Knight-supported Otis Music Camp doubled in size in 2015

Campers and coaches at the 2015 Otis Music Camp. Photo courtesy of Otis Redding Foundation.

It’s been 48 years since Otis Redding Jr. passed away, but his legacy lives on. In 2007, his wife, Zelma Redding, founded the Otis Redding Foundation, a Knight Arts grantee. She was determined to follow through with her husband’s mission to empower youth through music.

Like many recording artists, Otis Redding Jr.–who was born in Dawson, Ga., but relocated to Macon, Ga., as a child–began his music career in the church. Redding Jr. was exceptionally talented. Within years of launching his career as a teenager, he had released such well-known hits as “These Arms of Mine,” “I’ve Been Loving You Too Long,” “Respect,” “Try a Little Tenderness,” “Satisfaction” and “(Sittin’ on) the Dock of the Bay.”

Karla Redding-Andrews serves as executive director of her father’s eponymous foundation. Under its umbrella, she oversees several programs, including the Otis Music Camp, which she started in 2008 alongside Lisa Love, the former executive director of Georgia’s Music Hall of Fame; the new Otis Redding Center for Creative Arts; and the Dream Academy, a charter school that will open in the fall of 2016.

“We have grown so much,” Redding-Andrews says. “With the Knight support bringing more attention to our [work], we have expanded to a year-round program, creating the Otis Redding Center for Creative Arts.” The new center, which is next door to the foundation offices and mini museum, “offers lessons in guitar, piano [and] strings.”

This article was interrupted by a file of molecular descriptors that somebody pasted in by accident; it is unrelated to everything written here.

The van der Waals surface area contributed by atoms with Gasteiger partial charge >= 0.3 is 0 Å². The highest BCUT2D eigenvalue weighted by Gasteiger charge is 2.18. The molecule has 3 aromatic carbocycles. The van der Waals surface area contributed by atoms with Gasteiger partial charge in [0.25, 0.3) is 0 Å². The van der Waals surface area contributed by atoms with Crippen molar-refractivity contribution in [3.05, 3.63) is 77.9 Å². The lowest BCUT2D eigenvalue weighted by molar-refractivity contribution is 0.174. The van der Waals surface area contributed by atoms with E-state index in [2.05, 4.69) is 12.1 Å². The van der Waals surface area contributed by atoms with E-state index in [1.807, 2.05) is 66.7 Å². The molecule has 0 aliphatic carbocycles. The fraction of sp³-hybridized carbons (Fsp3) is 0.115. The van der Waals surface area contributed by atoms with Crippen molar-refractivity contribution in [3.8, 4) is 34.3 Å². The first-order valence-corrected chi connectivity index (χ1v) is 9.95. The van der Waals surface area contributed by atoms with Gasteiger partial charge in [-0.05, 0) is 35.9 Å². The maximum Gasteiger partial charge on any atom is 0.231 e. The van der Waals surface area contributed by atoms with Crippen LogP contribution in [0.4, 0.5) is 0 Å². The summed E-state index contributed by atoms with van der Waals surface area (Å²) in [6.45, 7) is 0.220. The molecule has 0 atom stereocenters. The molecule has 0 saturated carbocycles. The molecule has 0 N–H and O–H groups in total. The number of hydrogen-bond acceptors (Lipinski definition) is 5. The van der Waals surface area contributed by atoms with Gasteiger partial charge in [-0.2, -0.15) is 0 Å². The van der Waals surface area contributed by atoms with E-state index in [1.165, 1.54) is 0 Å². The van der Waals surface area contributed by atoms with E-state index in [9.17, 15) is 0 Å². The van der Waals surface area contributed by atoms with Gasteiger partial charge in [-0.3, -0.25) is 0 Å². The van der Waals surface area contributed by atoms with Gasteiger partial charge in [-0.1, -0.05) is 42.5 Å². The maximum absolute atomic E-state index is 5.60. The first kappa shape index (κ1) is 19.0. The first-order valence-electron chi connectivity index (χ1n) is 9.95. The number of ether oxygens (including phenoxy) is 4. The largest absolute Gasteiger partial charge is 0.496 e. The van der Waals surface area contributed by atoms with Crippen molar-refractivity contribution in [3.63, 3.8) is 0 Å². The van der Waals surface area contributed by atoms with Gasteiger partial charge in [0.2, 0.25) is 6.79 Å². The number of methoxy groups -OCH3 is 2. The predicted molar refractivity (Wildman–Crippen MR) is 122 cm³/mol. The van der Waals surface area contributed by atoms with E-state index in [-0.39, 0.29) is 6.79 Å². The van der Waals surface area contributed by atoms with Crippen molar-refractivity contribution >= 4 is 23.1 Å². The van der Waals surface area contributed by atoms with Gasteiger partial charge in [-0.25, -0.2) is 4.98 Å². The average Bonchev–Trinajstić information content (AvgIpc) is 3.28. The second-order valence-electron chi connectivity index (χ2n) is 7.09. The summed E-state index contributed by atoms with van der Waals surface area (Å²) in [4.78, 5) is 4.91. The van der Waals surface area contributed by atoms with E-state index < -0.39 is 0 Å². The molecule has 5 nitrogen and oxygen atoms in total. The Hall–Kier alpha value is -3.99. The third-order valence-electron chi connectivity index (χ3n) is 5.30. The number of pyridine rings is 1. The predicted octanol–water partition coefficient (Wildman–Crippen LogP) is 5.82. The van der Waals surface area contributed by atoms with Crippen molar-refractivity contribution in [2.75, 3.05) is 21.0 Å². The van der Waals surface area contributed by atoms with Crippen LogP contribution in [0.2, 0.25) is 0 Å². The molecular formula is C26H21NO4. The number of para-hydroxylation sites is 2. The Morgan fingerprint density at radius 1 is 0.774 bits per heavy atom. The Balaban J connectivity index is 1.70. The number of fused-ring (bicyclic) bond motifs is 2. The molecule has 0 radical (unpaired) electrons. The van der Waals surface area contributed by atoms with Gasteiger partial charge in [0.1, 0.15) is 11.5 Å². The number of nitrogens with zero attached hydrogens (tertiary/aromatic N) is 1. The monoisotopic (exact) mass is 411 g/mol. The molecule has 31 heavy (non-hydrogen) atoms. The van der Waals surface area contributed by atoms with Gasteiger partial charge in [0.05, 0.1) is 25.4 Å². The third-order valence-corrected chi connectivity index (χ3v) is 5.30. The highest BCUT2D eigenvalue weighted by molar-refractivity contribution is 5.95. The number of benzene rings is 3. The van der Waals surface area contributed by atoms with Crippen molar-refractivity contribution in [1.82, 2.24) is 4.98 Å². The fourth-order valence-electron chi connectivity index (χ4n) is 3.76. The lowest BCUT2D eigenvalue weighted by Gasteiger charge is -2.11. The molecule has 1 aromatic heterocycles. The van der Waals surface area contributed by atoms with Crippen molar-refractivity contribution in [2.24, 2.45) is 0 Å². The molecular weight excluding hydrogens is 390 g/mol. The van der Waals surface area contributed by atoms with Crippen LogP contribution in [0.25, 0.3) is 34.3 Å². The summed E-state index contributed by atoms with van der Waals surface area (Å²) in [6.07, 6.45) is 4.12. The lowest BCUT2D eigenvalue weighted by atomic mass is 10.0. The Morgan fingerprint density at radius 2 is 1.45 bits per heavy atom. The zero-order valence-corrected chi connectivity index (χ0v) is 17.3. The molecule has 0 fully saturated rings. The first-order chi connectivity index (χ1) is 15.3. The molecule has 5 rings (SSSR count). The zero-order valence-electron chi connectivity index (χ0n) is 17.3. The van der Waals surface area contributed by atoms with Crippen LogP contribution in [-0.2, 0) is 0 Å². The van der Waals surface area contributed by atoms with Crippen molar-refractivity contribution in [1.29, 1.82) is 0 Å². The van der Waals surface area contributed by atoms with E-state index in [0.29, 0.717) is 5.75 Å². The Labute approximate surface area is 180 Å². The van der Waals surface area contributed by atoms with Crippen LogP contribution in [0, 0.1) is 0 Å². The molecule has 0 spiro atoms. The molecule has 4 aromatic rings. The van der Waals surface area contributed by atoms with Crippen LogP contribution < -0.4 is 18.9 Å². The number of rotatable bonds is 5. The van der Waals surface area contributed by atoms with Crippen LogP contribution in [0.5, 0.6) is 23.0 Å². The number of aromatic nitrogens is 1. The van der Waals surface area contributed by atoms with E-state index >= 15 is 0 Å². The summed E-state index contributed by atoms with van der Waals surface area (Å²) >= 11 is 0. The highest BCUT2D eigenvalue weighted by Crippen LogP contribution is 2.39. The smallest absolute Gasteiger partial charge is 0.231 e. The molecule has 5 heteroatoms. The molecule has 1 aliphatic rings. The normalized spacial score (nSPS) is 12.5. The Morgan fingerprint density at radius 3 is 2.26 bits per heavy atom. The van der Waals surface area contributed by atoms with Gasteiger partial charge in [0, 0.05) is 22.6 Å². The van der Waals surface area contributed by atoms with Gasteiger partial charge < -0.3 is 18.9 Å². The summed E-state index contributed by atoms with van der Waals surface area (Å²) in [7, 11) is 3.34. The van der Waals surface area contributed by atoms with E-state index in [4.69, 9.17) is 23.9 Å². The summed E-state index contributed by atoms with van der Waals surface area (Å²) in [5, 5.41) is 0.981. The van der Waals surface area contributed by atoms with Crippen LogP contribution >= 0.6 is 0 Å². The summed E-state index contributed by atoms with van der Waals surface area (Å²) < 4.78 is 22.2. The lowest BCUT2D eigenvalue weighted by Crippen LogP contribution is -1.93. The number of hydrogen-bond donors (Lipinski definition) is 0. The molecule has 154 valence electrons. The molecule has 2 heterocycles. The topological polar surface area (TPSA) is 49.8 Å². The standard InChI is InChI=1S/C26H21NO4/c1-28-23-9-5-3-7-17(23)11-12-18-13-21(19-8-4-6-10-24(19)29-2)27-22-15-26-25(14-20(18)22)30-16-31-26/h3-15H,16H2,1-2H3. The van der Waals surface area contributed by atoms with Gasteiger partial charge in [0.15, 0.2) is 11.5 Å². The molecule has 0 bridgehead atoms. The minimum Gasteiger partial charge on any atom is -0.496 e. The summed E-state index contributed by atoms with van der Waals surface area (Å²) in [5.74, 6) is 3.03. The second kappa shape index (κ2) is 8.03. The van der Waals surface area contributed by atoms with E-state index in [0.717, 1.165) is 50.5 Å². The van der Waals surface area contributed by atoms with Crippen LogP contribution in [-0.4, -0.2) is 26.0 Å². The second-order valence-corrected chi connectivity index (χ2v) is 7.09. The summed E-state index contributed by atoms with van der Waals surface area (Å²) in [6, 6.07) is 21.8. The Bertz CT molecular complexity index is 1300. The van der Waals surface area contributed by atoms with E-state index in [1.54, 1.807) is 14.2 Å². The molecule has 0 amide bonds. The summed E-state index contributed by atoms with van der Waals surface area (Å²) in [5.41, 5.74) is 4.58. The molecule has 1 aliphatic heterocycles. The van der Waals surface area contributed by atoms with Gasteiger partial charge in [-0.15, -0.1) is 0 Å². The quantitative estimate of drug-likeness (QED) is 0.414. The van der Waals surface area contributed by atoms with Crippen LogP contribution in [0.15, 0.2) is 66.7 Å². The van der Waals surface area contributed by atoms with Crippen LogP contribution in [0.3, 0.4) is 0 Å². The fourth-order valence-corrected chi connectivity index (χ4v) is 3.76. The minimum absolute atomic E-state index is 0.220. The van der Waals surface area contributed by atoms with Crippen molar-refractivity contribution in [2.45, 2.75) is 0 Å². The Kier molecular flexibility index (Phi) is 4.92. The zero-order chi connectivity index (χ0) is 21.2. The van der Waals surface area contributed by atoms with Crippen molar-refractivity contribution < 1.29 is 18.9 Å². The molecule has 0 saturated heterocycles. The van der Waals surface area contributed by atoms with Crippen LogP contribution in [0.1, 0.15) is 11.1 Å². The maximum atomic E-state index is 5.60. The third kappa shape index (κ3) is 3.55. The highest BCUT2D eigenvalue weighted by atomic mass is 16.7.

The 7-year-old Otis Music Camp is also expanding.

Initially called the Big O Singer/Songwriter Camp, the program takes place each year in June (African-American Music Appreciation Month), bringing together students between the ages of 12 and 17. Campgoers are given access to professionals who represent every aspect of the entertainment industry, and at the end of the camp, the students put on a grand live production with music, choreography, lights, camera, hair, makeup and costumes. Some students event walk away as recording artists.

“With the Knight Foundation’s invaluable support, our camp has doubled in length, going from one to two weeks,” Redding-Andrews explains. “We’ve also had the opportunity to grow in numbers, increasing the camp size from 25 to 50-plus campers, with 25 of those campers being on scholarships. So we’ve been able to bring this amazing opportunity to a more diverse group from our community.”

A typical camp day is from 9 a.m. to 5 p.m., just like a real job. During the day, the students attend workshops that range from vocal lessons to dance therapy. They also have jam sessions and go on field trips. In the process, the Otis Music Camp may very well discover the next Otis Redding Jr.

The 2016 Otis Music Camp will take place from June 7-18. Applications are currently open, and students will be accepted on a rolling basis until all 50 slots are filled. The application deadline is May 3, 2016.